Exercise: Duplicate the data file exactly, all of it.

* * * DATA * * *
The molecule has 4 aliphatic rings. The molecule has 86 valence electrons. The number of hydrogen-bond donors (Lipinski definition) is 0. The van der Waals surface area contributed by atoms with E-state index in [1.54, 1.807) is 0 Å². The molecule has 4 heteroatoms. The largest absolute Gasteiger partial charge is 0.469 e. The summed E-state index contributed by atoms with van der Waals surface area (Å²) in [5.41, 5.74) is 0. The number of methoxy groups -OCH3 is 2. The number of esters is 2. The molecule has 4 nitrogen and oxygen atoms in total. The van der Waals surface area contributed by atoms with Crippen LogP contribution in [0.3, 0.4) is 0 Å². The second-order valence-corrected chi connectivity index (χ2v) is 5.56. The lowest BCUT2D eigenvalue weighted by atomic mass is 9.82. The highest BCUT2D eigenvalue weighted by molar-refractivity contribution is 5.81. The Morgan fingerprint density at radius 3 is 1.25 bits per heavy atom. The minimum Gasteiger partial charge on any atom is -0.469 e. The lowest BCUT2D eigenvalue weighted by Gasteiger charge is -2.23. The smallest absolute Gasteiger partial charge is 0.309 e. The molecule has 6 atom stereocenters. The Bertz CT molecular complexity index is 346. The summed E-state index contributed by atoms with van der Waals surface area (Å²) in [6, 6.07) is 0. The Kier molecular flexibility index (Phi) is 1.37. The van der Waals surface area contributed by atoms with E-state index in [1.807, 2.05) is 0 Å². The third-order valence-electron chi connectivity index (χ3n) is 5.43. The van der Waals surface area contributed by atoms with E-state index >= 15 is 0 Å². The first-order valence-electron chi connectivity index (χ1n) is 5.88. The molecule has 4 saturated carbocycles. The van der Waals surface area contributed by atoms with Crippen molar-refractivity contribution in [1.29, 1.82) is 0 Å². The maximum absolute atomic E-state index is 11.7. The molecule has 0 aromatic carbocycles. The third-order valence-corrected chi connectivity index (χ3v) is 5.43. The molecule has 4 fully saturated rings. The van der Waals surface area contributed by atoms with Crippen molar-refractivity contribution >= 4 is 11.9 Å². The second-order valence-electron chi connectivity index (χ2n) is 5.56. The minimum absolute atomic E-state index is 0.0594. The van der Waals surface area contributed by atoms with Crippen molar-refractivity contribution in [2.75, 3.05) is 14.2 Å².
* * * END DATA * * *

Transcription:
The molecule has 4 aliphatic rings. The molecule has 86 valence electrons. The number of hydrogen-bond donors (Lipinski definition) is 0. The van der Waals surface area contributed by atoms with E-state index in [1.54, 1.807) is 0 Å². The molecule has 4 heteroatoms. The largest absolute Gasteiger partial charge is 0.469 e. The summed E-state index contributed by atoms with van der Waals surface area (Å²) in [5.41, 5.74) is 0. The number of methoxy groups -OCH3 is 2. The number of esters is 2. The molecule has 4 nitrogen and oxygen atoms in total. The van der Waals surface area contributed by atoms with Crippen LogP contribution in [0.3, 0.4) is 0 Å². The second-order valence-corrected chi connectivity index (χ2v) is 5.56. The lowest BCUT2D eigenvalue weighted by atomic mass is 9.82. The highest BCUT2D eigenvalue weighted by molar-refractivity contribution is 5.81. The Morgan fingerprint density at radius 3 is 1.25 bits per heavy atom. The minimum Gasteiger partial charge on any atom is -0.469 e. The lowest BCUT2D eigenvalue weighted by Gasteiger charge is -2.23. The smallest absolute Gasteiger partial charge is 0.309 e. The molecule has 6 atom stereocenters. The Bertz CT molecular complexity index is 346. The summed E-state index contributed by atoms with van der Waals surface area (Å²) in [6, 6.07) is 0. The Kier molecular flexibility index (Phi) is 1.37. The van der Waals surface area contributed by atoms with E-state index in [1.807, 2.05) is 0 Å². The third-order valence-electron chi connectivity index (χ3n) is 5.43. The van der Waals surface area contributed by atoms with E-state index >= 15 is 0 Å². The first-order valence-electron chi connectivity index (χ1n) is 5.88. The molecule has 4 saturated carbocycles. The van der Waals surface area contributed by atoms with Crippen molar-refractivity contribution in [1.29, 1.82) is 0 Å². The maximum absolute atomic E-state index is 11.7. The molecule has 0 aromatic carbocycles. The third-order valence-corrected chi connectivity index (χ3v) is 5.43. The molecule has 4 fully saturated rings. The van der Waals surface area contributed by atoms with Crippen molar-refractivity contribution >= 4 is 11.9 Å². The second-order valence-electron chi connectivity index (χ2n) is 5.56. The minimum absolute atomic E-state index is 0.0594. The van der Waals surface area contributed by atoms with Crippen molar-refractivity contribution in [2.75, 3.05) is 14.2 Å².